Thank you ladies and gentlemen, thank you very much indeed. It is an honour to stand before so many cricketing heroes from England and from Australia and at this, my favourite time of year. The time when that magical summer sound comes to our ears and gladdens our old hearts, the welcome sound of leather on Graham Swann.
I have been asked to say a few words – well more than a few. “You’ve twenty minutes to fill,” I was firmly told by the organisers. 20 minutes. Not sure how I’ll use all that time up. Perhaps in about ten minutes or so Andrew Strauss would be kind enough to send on a a physio, that should kill a bit of time.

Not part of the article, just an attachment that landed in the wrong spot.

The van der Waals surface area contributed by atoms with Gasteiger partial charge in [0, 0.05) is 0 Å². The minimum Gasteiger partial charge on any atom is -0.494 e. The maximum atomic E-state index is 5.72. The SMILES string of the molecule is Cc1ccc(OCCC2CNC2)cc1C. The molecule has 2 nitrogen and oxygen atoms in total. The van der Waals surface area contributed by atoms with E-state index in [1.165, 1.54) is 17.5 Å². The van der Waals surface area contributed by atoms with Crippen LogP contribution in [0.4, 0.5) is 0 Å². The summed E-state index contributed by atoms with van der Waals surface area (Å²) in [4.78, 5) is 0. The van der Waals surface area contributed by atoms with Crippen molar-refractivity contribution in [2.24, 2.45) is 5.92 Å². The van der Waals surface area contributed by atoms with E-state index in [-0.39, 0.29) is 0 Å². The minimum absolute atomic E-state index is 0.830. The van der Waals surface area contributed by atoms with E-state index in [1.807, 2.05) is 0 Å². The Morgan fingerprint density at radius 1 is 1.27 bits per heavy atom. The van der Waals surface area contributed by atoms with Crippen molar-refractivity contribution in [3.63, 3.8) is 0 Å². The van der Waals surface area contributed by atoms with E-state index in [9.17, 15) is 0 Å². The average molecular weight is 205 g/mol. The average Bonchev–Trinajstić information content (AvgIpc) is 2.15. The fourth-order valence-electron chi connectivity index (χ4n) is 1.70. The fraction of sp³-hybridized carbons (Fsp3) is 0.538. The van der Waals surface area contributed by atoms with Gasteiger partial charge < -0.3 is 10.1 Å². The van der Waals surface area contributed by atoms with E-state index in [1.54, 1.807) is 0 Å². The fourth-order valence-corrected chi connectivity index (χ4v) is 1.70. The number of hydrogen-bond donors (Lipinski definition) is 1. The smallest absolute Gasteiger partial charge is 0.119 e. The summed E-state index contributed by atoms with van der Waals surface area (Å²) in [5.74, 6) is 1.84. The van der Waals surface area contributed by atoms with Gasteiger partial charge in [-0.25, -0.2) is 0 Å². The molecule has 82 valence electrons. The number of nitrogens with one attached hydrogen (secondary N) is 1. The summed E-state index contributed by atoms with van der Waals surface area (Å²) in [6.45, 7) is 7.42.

Now, many of you will be wondering by what right I presume to stand and speak in front of this assembly of all that is high and fine and grand and noble and talented in the world of cricket, and to speak too in this very temple of all that is historic, majestic and ever so slightly preposterous and silly in that world? I certainly can’t lay claim to any great cricketing achievements. I can’t bat, I can’t field, I bowl off the wrong foot. That sounds like a euphemism for something else, doesn’t it? “They say he bowls off the wrong foot, know what I mean? He enters stage left. Let me put it this way, he poles from the Cambridge end of the punt.” Actually as a matter of fact, although it is true in every sense that I have always bowled off the wrong foot. I have decided, since Sunday, to go into the heterosexual breeding business. My first three sons will be called Collingwood Fry, Anderson Fry and Monty Fry. That’s if their mother can ever get them out, of course. But back to the original question you so intelligently, if rhetorically, asked. If I can’t play, what can I do? I can umpire, I suppose, after a fashion. A fashion that went out years ago around the time of those two peerless umpires, perhaps some of you are old enough to remember them, Jack Crapp and Arthur Fagg. I remember them. I remember them every morning, as a matter of fact: Crapp and Fagg. Though now, sadly, the law says we can no longer do it in public places. And I believe that may even apply to smoking too. Anyway. We were on the subject of why I’m speaking to you. I don’t play. I’m not even a cricketing commentator, journalist or writer. I suppose the only right I have to be amongst you, the cricketing élite, might derive from my being said to represent, here in the Long Room, all those who have spent their lives loving the game at a safe distance from the square. It is love for the game that brings me here.